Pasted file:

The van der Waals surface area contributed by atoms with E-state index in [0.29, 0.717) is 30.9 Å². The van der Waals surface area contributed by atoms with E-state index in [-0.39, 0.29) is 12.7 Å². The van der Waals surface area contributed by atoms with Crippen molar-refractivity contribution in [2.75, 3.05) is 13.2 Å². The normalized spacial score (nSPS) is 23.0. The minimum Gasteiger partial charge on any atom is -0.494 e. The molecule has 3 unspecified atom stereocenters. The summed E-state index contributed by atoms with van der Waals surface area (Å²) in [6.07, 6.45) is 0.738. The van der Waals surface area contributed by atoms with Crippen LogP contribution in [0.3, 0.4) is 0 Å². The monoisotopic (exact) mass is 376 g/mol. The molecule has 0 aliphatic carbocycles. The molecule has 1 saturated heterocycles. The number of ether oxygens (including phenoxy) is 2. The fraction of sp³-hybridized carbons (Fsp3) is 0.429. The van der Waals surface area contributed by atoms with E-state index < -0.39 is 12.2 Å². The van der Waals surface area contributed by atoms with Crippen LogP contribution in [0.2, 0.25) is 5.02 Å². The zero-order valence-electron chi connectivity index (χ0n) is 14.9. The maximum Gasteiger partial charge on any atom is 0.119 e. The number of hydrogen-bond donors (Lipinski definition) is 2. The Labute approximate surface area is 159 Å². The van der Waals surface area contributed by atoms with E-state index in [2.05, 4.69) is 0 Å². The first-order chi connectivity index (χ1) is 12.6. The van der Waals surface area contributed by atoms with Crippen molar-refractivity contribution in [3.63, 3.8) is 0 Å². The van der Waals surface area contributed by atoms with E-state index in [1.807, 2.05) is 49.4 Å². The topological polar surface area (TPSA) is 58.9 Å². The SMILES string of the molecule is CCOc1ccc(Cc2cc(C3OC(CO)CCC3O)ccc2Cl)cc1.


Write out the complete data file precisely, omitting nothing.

The van der Waals surface area contributed by atoms with E-state index in [0.29, 0.717) is 30.9 Å². The van der Waals surface area contributed by atoms with E-state index in [-0.39, 0.29) is 12.7 Å². The van der Waals surface area contributed by atoms with Crippen molar-refractivity contribution in [2.75, 3.05) is 13.2 Å². The normalized spacial score (nSPS) is 23.0. The minimum Gasteiger partial charge on any atom is -0.494 e. The molecule has 3 unspecified atom stereocenters. The summed E-state index contributed by atoms with van der Waals surface area (Å²) in [6.07, 6.45) is 0.738. The van der Waals surface area contributed by atoms with Crippen LogP contribution in [0.3, 0.4) is 0 Å². The monoisotopic (exact) mass is 376 g/mol. The molecule has 0 aliphatic carbocycles. The molecule has 1 saturated heterocycles. The number of ether oxygens (including phenoxy) is 2. The fraction of sp³-hybridized carbons (Fsp3) is 0.429. The van der Waals surface area contributed by atoms with E-state index < -0.39 is 12.2 Å². The van der Waals surface area contributed by atoms with Crippen LogP contribution in [0.2, 0.25) is 5.02 Å². The zero-order valence-electron chi connectivity index (χ0n) is 14.9. The maximum Gasteiger partial charge on any atom is 0.119 e. The number of hydrogen-bond donors (Lipinski definition) is 2. The Labute approximate surface area is 159 Å². The van der Waals surface area contributed by atoms with E-state index in [2.05, 4.69) is 0 Å². The first-order chi connectivity index (χ1) is 12.6. The van der Waals surface area contributed by atoms with Crippen molar-refractivity contribution in [3.63, 3.8) is 0 Å². The van der Waals surface area contributed by atoms with E-state index in [1.807, 2.05) is 49.4 Å². The topological polar surface area (TPSA) is 58.9 Å². The SMILES string of the molecule is CCOc1ccc(Cc2cc(C3OC(CO)CCC3O)ccc2Cl)cc1.